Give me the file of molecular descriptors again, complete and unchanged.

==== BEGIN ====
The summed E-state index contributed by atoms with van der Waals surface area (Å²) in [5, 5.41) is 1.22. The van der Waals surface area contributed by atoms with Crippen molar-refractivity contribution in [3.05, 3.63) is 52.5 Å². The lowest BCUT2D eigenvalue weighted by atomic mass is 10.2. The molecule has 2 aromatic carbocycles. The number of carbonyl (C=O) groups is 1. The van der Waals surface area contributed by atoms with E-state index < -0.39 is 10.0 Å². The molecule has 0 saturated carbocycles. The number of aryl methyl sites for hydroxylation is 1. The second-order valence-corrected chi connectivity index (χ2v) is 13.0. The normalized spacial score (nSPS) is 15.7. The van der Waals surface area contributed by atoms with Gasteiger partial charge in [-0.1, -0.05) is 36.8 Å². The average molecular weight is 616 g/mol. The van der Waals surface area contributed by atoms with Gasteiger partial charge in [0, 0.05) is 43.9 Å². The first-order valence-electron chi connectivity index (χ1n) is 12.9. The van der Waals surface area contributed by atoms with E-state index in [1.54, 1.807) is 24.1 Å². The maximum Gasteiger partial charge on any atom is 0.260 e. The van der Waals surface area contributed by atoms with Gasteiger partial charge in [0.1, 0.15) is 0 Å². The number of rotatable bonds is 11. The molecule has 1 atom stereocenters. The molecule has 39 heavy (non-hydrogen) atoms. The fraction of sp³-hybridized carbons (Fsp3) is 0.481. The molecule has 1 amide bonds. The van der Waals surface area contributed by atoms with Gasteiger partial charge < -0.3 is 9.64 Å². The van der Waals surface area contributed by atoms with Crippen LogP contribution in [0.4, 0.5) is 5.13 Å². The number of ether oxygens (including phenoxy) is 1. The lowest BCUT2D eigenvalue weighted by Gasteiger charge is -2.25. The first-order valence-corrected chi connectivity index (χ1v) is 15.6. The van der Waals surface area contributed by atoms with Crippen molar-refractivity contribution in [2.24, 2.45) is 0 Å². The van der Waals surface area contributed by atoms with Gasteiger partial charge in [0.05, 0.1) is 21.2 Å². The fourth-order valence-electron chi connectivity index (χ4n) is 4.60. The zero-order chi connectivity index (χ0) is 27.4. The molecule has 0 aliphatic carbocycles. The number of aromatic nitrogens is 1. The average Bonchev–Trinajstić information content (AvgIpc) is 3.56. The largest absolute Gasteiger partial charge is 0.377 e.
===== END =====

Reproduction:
The summed E-state index contributed by atoms with van der Waals surface area (Å²) in [5, 5.41) is 1.22. The van der Waals surface area contributed by atoms with Crippen molar-refractivity contribution in [3.05, 3.63) is 52.5 Å². The lowest BCUT2D eigenvalue weighted by atomic mass is 10.2. The molecule has 2 aromatic carbocycles. The number of carbonyl (C=O) groups is 1. The van der Waals surface area contributed by atoms with E-state index < -0.39 is 10.0 Å². The molecule has 0 saturated carbocycles. The number of aryl methyl sites for hydroxylation is 1. The second-order valence-corrected chi connectivity index (χ2v) is 13.0. The normalized spacial score (nSPS) is 15.7. The van der Waals surface area contributed by atoms with Gasteiger partial charge in [-0.1, -0.05) is 36.8 Å². The average molecular weight is 616 g/mol. The van der Waals surface area contributed by atoms with Gasteiger partial charge in [0, 0.05) is 43.9 Å². The first-order valence-electron chi connectivity index (χ1n) is 12.9. The van der Waals surface area contributed by atoms with E-state index in [1.54, 1.807) is 24.1 Å². The maximum Gasteiger partial charge on any atom is 0.260 e. The van der Waals surface area contributed by atoms with Gasteiger partial charge in [0.1, 0.15) is 0 Å². The number of rotatable bonds is 11. The molecule has 1 atom stereocenters. The molecule has 39 heavy (non-hydrogen) atoms. The fraction of sp³-hybridized carbons (Fsp3) is 0.481. The molecule has 1 amide bonds. The van der Waals surface area contributed by atoms with Gasteiger partial charge < -0.3 is 9.64 Å². The van der Waals surface area contributed by atoms with Crippen LogP contribution in [0.4, 0.5) is 5.13 Å². The number of ether oxygens (including phenoxy) is 1. The lowest BCUT2D eigenvalue weighted by Gasteiger charge is -2.25. The first-order valence-corrected chi connectivity index (χ1v) is 15.6. The van der Waals surface area contributed by atoms with Crippen molar-refractivity contribution in [2.24, 2.45) is 0 Å². The van der Waals surface area contributed by atoms with Gasteiger partial charge in [0.05, 0.1) is 21.2 Å². The fourth-order valence-electron chi connectivity index (χ4n) is 4.60. The zero-order chi connectivity index (χ0) is 27.4. The molecule has 0 aliphatic carbocycles. The number of aromatic nitrogens is 1. The average Bonchev–Trinajstić information content (AvgIpc) is 3.56. The largest absolute Gasteiger partial charge is 0.377 e.